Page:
As a landlord of a condominium unit, you may feel nervous entering into lease agreements with certain tenants. Maybe they don’t have a steady income, or you are unsure about their character references.
The good news is, you have certain legal rights to protect you as a landlord in Ontario. So, if the worst happens, for example, your property is damaged or your tenants fail to pay their rent, you won’t be left high and dry.
It’s crucial that you understand exactly how your legal rights work and what limitations are placed on these rights. With an in-depth knowledge of landlord rights in Ontario, you’ll always know exactly what you can and can’t do when it comes to troublesome tenants. Here is a simple guide to some of your most basic landlord rights.
Become Familiar with the Residential Tenancies Act (RTA)
The best place to begin is with the Residential Tenancies Act (the “RTA”). The RTA is where you’ll find everything you need to know about both your legal rights and your tenants’ rights in Ontario. It’s a pretty long and dull read, but if you will be leasing property in Toronto or anywhere in Ontario, it’s definitely worth examining in detail. You can find the RTA in full here.
Find Out If You Qualify as a Landlord Under the RTA
In the RTA, there are several specifications about who actually qualifies as a “landlord.” You may be surprised to learn that your current rental situation doesn’t afford you the same rights provided to residential landlords governed by the RTA.
There are a few situations in which the RTA will not apply to you:
- If you run a seasonal or temporary rental business.
- If your units include shared kitchen or bathroom areas with you and your family.
- If you operate a long-term care facility.
- If you are providing emergency shelter.
If you are in any of these rental situations, your rights and responsibilities will be dictated by other statutes and the Ontario licensee-licensor relationship laws.
Some Important Landlord Rights Granted by the RTA
Here is a run-down of some of your most important rights as a landlord.
The Right to Vet and/or Deny Tenancy (With Limitations)
The RTA stipulates that you may vet potential tenants and deny occupancy to applicants for a range of specific reasons. These reasons could be:
- Income source information
- Poor credit checks
- Poor credit references
- Unsatisfactory rental history
- Insufficient rental guarantees
There is a range of reasons that are not suitable reasons to deny occupancy. These reasons relate to the tenant’s personal profile and are governed by the Ontario Human Rights Code. For instance, you cannot vet or deny tenancy based on race, religion, age, disability, gender, sexual orientation, and so on.
The Right to Evict Tenants in Certain Circumstances
As a landlord, it is your right to evict your tenants from your property in certain situations. All evictions have to be justified by one of the reasons provided by the RTA, and can include one of the following:
- The tenant has failed to pay rent or has persistently paid their rent late.
- There have been illegal activities committed on the rental premises.
- The tenant has interfered with other residents’ reasonable enjoyment of the rental premises or has unreasonably interfered with the landlord’s lawful rights.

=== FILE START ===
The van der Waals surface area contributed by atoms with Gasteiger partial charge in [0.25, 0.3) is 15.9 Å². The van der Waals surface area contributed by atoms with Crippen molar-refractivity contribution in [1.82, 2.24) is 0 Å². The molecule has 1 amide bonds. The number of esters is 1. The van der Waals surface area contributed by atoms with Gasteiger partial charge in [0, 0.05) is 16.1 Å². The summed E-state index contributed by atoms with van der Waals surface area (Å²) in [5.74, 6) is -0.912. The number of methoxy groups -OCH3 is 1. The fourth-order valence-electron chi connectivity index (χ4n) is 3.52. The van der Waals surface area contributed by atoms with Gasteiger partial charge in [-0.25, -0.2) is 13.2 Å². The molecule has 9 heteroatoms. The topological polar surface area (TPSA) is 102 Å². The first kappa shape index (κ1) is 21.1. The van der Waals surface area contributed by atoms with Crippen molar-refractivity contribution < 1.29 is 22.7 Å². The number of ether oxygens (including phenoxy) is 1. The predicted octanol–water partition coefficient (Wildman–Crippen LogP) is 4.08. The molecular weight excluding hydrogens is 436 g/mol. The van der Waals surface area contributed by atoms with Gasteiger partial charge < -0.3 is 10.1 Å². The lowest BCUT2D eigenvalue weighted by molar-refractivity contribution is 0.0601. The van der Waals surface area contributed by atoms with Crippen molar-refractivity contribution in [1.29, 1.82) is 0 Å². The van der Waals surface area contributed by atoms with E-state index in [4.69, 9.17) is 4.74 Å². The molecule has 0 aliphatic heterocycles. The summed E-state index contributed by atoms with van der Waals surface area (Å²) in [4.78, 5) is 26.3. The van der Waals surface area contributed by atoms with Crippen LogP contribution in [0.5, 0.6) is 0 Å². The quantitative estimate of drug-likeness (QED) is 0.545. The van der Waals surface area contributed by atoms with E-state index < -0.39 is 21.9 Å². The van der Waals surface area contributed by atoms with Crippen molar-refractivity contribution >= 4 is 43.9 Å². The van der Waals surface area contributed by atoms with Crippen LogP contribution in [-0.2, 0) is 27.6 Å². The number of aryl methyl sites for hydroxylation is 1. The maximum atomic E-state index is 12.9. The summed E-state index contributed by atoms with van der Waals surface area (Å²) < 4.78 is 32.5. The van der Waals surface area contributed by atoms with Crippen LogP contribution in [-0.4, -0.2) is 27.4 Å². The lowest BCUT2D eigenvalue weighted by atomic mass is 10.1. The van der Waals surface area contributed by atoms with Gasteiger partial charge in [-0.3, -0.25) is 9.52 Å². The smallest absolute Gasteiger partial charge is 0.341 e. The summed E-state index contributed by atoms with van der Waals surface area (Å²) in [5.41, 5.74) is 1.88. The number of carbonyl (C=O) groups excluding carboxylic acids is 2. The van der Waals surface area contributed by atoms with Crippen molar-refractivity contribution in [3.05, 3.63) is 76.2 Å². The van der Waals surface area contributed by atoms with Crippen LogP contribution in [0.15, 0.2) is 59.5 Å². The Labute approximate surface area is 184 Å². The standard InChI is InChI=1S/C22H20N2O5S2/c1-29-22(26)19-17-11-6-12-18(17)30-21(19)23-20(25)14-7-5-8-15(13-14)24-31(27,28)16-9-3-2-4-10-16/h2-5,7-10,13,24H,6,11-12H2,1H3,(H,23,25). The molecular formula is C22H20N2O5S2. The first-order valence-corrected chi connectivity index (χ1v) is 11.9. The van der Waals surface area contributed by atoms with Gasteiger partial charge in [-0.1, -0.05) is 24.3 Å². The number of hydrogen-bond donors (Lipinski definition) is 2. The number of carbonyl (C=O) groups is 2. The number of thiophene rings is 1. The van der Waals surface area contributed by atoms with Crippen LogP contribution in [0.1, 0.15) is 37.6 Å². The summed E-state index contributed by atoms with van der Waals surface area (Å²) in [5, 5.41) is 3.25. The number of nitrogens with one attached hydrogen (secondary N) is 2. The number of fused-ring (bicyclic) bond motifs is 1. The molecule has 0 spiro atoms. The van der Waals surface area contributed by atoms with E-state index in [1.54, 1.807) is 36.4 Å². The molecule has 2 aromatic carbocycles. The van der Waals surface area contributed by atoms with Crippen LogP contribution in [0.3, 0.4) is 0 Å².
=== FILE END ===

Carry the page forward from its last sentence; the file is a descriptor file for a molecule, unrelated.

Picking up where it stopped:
- The tenant has invited other people to live in the residence without the landlord’s consent.
- The landlord has an intention to move into the premises for their personal use.
- The landlord has a plan to demolish the building.
- The landlord plans to use the unit for a means other than housing.
Landlord and Tenant Board applications and evictions can take a long time to process, and they often require extensive legal knowledge of the RTA, so it is ideal to attempt to resolve the issue amicably before resorting to formal legal proceedings.
The Right to Increase Rent in Certain Circumstances
You may wish to increase your rental amount during the tenancy. The RTA specifies a timeframe in which these increases are allowed.
You can increase the rent once in every 12-month period in accordance with the Rent Increase Guideline published by the Government of Ontario. The current rent increase guideline is 2.2% for increases between January 1 and December 31, 2020. You must also give your tenant a minimum 90-days’ written notice before the rent increase comes into effect.
The Right to Enter the Property With Notice (With Limitations)
You may be surprised to learn that your right to enter the property comes with several limitations. This is to accommodate the tenant’s right to privacy and quiet enjoyment of the rental premises. Here are the guidelines to follow when it comes to entering the premises:
- Entry is allowed between 8AM and 8PM
- You must give written notice at least 24 hours prior to entry
- You can enter for repairs, maintenance, safety inspections, and to show the property to potential new tenants
Keep Your Rental Unit Compliant. Hire Del Condominium Rentals Today
Becoming familiar with your many rights and obligations as a landlord can be a long and time-consuming task. To avoid making a mistake about your rights and obligations as a landlord, let a rental management company take over the day-to-day running of the property for you.
Here at Del Condominium Rentals, we have decades of experience managing condominium units. We collect rent, carry out inspections, and find tenants, so you don’t have to.
Are you ready to simplify the entire rental process? Get in touch with the Del Condominium Rentals team today by emailing email@example.com
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